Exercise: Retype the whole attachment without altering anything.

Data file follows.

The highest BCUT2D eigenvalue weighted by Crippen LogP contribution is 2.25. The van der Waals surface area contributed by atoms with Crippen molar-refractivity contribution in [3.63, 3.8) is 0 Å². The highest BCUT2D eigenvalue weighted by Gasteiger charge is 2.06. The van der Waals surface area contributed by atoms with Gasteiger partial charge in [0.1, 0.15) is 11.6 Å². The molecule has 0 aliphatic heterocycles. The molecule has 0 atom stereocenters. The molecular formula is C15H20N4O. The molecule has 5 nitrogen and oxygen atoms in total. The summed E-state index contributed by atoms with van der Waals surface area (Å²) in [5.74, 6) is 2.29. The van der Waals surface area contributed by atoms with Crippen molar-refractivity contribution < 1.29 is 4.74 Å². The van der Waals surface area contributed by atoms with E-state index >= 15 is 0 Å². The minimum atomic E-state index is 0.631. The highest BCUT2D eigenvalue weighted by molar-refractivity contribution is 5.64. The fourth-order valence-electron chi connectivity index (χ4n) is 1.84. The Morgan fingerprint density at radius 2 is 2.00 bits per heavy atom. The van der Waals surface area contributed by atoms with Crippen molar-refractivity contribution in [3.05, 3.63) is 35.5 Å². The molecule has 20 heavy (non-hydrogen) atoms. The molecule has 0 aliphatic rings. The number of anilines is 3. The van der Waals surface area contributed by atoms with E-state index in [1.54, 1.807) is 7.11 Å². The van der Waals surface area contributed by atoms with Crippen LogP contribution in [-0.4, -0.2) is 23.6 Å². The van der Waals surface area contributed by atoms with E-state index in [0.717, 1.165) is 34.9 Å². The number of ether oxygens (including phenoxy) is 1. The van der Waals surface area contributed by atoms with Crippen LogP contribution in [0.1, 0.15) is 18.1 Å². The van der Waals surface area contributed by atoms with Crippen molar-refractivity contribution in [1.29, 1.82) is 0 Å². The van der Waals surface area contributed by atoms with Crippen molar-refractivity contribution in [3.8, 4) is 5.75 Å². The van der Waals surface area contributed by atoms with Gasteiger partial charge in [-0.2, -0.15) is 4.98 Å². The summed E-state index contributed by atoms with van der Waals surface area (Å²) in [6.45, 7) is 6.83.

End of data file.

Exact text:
The highest BCUT2D eigenvalue weighted by Crippen LogP contribution is 2.25. The van der Waals surface area contributed by atoms with Crippen molar-refractivity contribution in [3.63, 3.8) is 0 Å². The highest BCUT2D eigenvalue weighted by Gasteiger charge is 2.06. The van der Waals surface area contributed by atoms with Gasteiger partial charge in [0.1, 0.15) is 11.6 Å². The molecule has 0 aliphatic heterocycles. The molecule has 0 atom stereocenters. The molecular formula is C15H20N4O. The molecule has 5 nitrogen and oxygen atoms in total. The summed E-state index contributed by atoms with van der Waals surface area (Å²) in [5.74, 6) is 2.29. The van der Waals surface area contributed by atoms with Crippen molar-refractivity contribution < 1.29 is 4.74 Å². The van der Waals surface area contributed by atoms with E-state index >= 15 is 0 Å². The minimum atomic E-state index is 0.631. The highest BCUT2D eigenvalue weighted by molar-refractivity contribution is 5.64. The fourth-order valence-electron chi connectivity index (χ4n) is 1.84. The Morgan fingerprint density at radius 2 is 2.00 bits per heavy atom. The van der Waals surface area contributed by atoms with Crippen molar-refractivity contribution in [3.05, 3.63) is 35.5 Å². The molecule has 20 heavy (non-hydrogen) atoms. The molecule has 0 aliphatic rings. The number of anilines is 3. The van der Waals surface area contributed by atoms with E-state index in [1.54, 1.807) is 7.11 Å². The van der Waals surface area contributed by atoms with Crippen LogP contribution in [-0.4, -0.2) is 23.6 Å². The van der Waals surface area contributed by atoms with E-state index in [0.717, 1.165) is 34.9 Å². The number of ether oxygens (including phenoxy) is 1. The van der Waals surface area contributed by atoms with Crippen LogP contribution in [0.1, 0.15) is 18.1 Å². The van der Waals surface area contributed by atoms with Crippen molar-refractivity contribution in [1.29, 1.82) is 0 Å². The van der Waals surface area contributed by atoms with Crippen molar-refractivity contribution in [3.8, 4) is 5.75 Å². The van der Waals surface area contributed by atoms with Gasteiger partial charge in [-0.2, -0.15) is 4.98 Å². The summed E-state index contributed by atoms with van der Waals surface area (Å²) in [6.45, 7) is 6.83.